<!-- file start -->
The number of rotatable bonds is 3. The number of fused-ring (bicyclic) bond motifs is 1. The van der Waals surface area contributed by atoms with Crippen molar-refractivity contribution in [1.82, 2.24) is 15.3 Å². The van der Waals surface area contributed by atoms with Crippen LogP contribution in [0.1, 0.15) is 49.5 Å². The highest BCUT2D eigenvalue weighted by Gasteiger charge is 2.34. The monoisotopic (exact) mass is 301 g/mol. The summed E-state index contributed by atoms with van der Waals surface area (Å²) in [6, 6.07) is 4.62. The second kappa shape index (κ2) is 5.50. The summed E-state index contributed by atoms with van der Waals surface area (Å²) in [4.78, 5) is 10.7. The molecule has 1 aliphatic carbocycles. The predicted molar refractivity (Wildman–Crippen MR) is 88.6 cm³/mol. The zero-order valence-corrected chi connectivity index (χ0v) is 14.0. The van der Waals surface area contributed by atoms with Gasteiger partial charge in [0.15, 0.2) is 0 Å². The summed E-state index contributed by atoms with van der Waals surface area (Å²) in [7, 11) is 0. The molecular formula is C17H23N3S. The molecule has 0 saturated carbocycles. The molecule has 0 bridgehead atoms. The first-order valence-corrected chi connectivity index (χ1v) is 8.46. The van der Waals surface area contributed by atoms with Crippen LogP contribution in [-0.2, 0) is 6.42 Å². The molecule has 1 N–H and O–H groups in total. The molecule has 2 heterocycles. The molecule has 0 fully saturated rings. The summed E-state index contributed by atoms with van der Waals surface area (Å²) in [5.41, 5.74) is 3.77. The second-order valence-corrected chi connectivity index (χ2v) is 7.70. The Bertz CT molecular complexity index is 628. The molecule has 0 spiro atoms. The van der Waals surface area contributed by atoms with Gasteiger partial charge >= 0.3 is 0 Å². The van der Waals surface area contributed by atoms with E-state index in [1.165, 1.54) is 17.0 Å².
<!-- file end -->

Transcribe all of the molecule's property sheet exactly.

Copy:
The number of rotatable bonds is 3. The number of fused-ring (bicyclic) bond motifs is 1. The van der Waals surface area contributed by atoms with Crippen molar-refractivity contribution in [1.82, 2.24) is 15.3 Å². The van der Waals surface area contributed by atoms with Crippen LogP contribution in [0.1, 0.15) is 49.5 Å². The highest BCUT2D eigenvalue weighted by Gasteiger charge is 2.34. The monoisotopic (exact) mass is 301 g/mol. The summed E-state index contributed by atoms with van der Waals surface area (Å²) in [6, 6.07) is 4.62. The second kappa shape index (κ2) is 5.50. The summed E-state index contributed by atoms with van der Waals surface area (Å²) in [4.78, 5) is 10.7. The molecule has 1 aliphatic carbocycles. The predicted molar refractivity (Wildman–Crippen MR) is 88.6 cm³/mol. The zero-order valence-corrected chi connectivity index (χ0v) is 14.0. The van der Waals surface area contributed by atoms with Gasteiger partial charge in [0.15, 0.2) is 0 Å². The summed E-state index contributed by atoms with van der Waals surface area (Å²) in [7, 11) is 0. The molecular formula is C17H23N3S. The molecule has 0 saturated carbocycles. The molecule has 0 bridgehead atoms. The first-order valence-corrected chi connectivity index (χ1v) is 8.46. The van der Waals surface area contributed by atoms with Crippen LogP contribution in [-0.2, 0) is 6.42 Å². The molecule has 1 N–H and O–H groups in total. The molecule has 2 heterocycles. The molecule has 0 fully saturated rings. The summed E-state index contributed by atoms with van der Waals surface area (Å²) in [5.41, 5.74) is 3.77. The second-order valence-corrected chi connectivity index (χ2v) is 7.70. The Bertz CT molecular complexity index is 628. The molecule has 0 spiro atoms. The van der Waals surface area contributed by atoms with Gasteiger partial charge >= 0.3 is 0 Å². The van der Waals surface area contributed by atoms with E-state index in [1.165, 1.54) is 17.0 Å².